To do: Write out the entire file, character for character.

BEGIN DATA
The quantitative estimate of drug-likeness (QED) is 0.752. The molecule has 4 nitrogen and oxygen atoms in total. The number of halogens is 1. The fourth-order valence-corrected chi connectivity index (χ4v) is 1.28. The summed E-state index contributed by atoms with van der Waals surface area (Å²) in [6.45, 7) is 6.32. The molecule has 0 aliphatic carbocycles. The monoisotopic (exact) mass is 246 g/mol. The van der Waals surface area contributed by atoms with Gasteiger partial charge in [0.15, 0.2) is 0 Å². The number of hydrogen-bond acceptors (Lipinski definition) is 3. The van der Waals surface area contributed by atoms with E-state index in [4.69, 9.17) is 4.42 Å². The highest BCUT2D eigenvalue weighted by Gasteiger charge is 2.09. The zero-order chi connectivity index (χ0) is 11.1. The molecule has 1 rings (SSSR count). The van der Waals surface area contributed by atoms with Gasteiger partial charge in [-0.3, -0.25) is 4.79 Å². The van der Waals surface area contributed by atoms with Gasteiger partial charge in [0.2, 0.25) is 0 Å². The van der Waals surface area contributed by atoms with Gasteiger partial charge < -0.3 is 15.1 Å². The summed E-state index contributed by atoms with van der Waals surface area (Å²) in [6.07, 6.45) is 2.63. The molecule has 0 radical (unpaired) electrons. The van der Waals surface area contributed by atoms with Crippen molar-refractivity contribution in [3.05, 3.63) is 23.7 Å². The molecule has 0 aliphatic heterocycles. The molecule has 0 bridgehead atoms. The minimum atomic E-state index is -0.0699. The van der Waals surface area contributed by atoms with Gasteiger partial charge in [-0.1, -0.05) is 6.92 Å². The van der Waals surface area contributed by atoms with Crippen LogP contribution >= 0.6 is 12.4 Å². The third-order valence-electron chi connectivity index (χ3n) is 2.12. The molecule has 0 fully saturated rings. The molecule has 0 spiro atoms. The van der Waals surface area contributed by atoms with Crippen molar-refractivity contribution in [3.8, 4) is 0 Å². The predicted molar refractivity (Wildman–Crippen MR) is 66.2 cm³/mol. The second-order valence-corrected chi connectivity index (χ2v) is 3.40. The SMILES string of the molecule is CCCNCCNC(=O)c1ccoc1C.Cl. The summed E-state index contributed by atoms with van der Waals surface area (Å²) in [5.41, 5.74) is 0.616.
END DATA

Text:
The quantitative estimate of drug-likeness (QED) is 0.752. The molecule has 4 nitrogen and oxygen atoms in total. The number of halogens is 1. The fourth-order valence-corrected chi connectivity index (χ4v) is 1.28. The summed E-state index contributed by atoms with van der Waals surface area (Å²) in [6.45, 7) is 6.32. The molecule has 0 aliphatic carbocycles. The monoisotopic (exact) mass is 246 g/mol. The van der Waals surface area contributed by atoms with Gasteiger partial charge in [0.15, 0.2) is 0 Å². The number of hydrogen-bond acceptors (Lipinski definition) is 3. The van der Waals surface area contributed by atoms with E-state index in [4.69, 9.17) is 4.42 Å². The highest BCUT2D eigenvalue weighted by Gasteiger charge is 2.09. The zero-order chi connectivity index (χ0) is 11.1. The molecule has 1 rings (SSSR count). The van der Waals surface area contributed by atoms with Gasteiger partial charge in [-0.3, -0.25) is 4.79 Å². The van der Waals surface area contributed by atoms with Gasteiger partial charge in [0.2, 0.25) is 0 Å². The van der Waals surface area contributed by atoms with Gasteiger partial charge < -0.3 is 15.1 Å². The summed E-state index contributed by atoms with van der Waals surface area (Å²) in [6.07, 6.45) is 2.63. The molecule has 0 radical (unpaired) electrons. The van der Waals surface area contributed by atoms with Crippen molar-refractivity contribution in [3.05, 3.63) is 23.7 Å². The molecule has 0 aliphatic heterocycles. The molecule has 0 bridgehead atoms. The minimum atomic E-state index is -0.0699. The van der Waals surface area contributed by atoms with Gasteiger partial charge in [-0.1, -0.05) is 6.92 Å². The van der Waals surface area contributed by atoms with Crippen LogP contribution >= 0.6 is 12.4 Å². The third-order valence-electron chi connectivity index (χ3n) is 2.12. The molecule has 0 fully saturated rings. The molecule has 0 spiro atoms. The van der Waals surface area contributed by atoms with Crippen molar-refractivity contribution in [3.8, 4) is 0 Å². The predicted molar refractivity (Wildman–Crippen MR) is 66.2 cm³/mol. The second-order valence-corrected chi connectivity index (χ2v) is 3.40. The SMILES string of the molecule is CCCNCCNC(=O)c1ccoc1C.Cl. The summed E-state index contributed by atoms with van der Waals surface area (Å²) in [5.41, 5.74) is 0.616.